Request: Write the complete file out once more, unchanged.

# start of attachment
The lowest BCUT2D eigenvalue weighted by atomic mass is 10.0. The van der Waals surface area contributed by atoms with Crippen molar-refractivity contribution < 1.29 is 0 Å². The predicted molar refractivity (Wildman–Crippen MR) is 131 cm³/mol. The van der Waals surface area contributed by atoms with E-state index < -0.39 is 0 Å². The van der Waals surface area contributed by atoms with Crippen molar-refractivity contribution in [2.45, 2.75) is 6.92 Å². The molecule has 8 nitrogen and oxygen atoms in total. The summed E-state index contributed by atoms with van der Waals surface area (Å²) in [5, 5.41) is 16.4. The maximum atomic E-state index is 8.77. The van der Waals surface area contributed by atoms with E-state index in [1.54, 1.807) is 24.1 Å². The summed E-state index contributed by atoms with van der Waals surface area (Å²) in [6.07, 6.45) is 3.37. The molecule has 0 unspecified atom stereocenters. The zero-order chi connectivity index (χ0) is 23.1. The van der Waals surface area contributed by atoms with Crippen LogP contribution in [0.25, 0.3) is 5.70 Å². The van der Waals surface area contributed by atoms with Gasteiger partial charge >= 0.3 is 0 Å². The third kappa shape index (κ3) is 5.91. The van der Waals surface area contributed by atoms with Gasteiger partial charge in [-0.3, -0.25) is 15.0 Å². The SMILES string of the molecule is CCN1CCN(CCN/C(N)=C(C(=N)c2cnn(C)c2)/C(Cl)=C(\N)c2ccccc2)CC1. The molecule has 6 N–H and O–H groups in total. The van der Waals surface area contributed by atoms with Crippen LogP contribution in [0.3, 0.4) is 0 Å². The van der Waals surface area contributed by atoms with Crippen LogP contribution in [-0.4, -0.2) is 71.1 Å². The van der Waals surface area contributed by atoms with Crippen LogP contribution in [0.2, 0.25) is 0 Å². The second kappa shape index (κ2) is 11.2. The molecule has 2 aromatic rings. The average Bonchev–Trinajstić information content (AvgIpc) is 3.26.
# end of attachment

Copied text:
The lowest BCUT2D eigenvalue weighted by atomic mass is 10.0. The van der Waals surface area contributed by atoms with Crippen molar-refractivity contribution < 1.29 is 0 Å². The predicted molar refractivity (Wildman–Crippen MR) is 131 cm³/mol. The van der Waals surface area contributed by atoms with E-state index < -0.39 is 0 Å². The van der Waals surface area contributed by atoms with Crippen molar-refractivity contribution in [2.45, 2.75) is 6.92 Å². The molecule has 8 nitrogen and oxygen atoms in total. The summed E-state index contributed by atoms with van der Waals surface area (Å²) in [5, 5.41) is 16.4. The maximum atomic E-state index is 8.77. The van der Waals surface area contributed by atoms with E-state index in [1.54, 1.807) is 24.1 Å². The summed E-state index contributed by atoms with van der Waals surface area (Å²) in [6.07, 6.45) is 3.37. The molecule has 0 unspecified atom stereocenters. The zero-order chi connectivity index (χ0) is 23.1. The van der Waals surface area contributed by atoms with Crippen LogP contribution in [0.25, 0.3) is 5.70 Å². The van der Waals surface area contributed by atoms with Gasteiger partial charge >= 0.3 is 0 Å². The third kappa shape index (κ3) is 5.91. The van der Waals surface area contributed by atoms with Gasteiger partial charge in [-0.3, -0.25) is 15.0 Å². The SMILES string of the molecule is CCN1CCN(CCN/C(N)=C(C(=N)c2cnn(C)c2)/C(Cl)=C(\N)c2ccccc2)CC1. The molecule has 6 N–H and O–H groups in total. The van der Waals surface area contributed by atoms with Crippen LogP contribution in [0.3, 0.4) is 0 Å². The van der Waals surface area contributed by atoms with Crippen LogP contribution in [-0.4, -0.2) is 71.1 Å². The van der Waals surface area contributed by atoms with Crippen LogP contribution in [0.2, 0.25) is 0 Å². The second kappa shape index (κ2) is 11.2. The molecule has 2 aromatic rings. The average Bonchev–Trinajstić information content (AvgIpc) is 3.26.